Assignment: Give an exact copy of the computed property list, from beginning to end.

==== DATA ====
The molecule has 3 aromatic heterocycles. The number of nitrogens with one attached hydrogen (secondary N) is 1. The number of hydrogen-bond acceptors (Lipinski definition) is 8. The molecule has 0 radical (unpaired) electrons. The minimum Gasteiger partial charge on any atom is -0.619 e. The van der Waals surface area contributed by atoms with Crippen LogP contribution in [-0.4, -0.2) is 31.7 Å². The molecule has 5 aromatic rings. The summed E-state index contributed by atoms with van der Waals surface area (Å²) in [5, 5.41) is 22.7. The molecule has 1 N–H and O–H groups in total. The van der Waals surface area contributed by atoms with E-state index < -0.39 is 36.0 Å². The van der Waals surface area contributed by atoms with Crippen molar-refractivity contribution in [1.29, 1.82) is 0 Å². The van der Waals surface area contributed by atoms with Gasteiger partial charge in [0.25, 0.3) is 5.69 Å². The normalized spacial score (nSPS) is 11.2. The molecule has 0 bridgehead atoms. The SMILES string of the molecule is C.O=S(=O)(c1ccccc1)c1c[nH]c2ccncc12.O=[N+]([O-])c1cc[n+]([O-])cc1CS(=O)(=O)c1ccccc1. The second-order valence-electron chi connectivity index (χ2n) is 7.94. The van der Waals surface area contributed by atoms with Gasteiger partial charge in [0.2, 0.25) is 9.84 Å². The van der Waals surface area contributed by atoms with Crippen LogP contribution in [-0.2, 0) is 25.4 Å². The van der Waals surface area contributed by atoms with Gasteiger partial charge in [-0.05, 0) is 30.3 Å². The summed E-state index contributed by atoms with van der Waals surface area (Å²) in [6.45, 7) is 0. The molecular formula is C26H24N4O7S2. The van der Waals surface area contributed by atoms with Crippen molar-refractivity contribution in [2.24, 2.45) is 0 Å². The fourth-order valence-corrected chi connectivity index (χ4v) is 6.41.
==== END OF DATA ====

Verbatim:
The molecule has 3 aromatic heterocycles. The number of nitrogens with one attached hydrogen (secondary N) is 1. The number of hydrogen-bond acceptors (Lipinski definition) is 8. The molecule has 0 radical (unpaired) electrons. The minimum Gasteiger partial charge on any atom is -0.619 e. The van der Waals surface area contributed by atoms with Crippen LogP contribution in [-0.4, -0.2) is 31.7 Å². The molecule has 5 aromatic rings. The summed E-state index contributed by atoms with van der Waals surface area (Å²) in [5, 5.41) is 22.7. The molecule has 1 N–H and O–H groups in total. The van der Waals surface area contributed by atoms with E-state index < -0.39 is 36.0 Å². The van der Waals surface area contributed by atoms with Crippen molar-refractivity contribution in [1.29, 1.82) is 0 Å². The van der Waals surface area contributed by atoms with Gasteiger partial charge in [0.25, 0.3) is 5.69 Å². The normalized spacial score (nSPS) is 11.2. The molecule has 0 bridgehead atoms. The SMILES string of the molecule is C.O=S(=O)(c1ccccc1)c1c[nH]c2ccncc12.O=[N+]([O-])c1cc[n+]([O-])cc1CS(=O)(=O)c1ccccc1. The second-order valence-electron chi connectivity index (χ2n) is 7.94. The van der Waals surface area contributed by atoms with Gasteiger partial charge in [0.2, 0.25) is 9.84 Å². The van der Waals surface area contributed by atoms with Crippen LogP contribution in [-0.2, 0) is 25.4 Å². The van der Waals surface area contributed by atoms with Gasteiger partial charge in [-0.05, 0) is 30.3 Å². The summed E-state index contributed by atoms with van der Waals surface area (Å²) in [6.45, 7) is 0. The molecular formula is C26H24N4O7S2. The van der Waals surface area contributed by atoms with Crippen molar-refractivity contribution in [2.24, 2.45) is 0 Å². The fourth-order valence-corrected chi connectivity index (χ4v) is 6.41.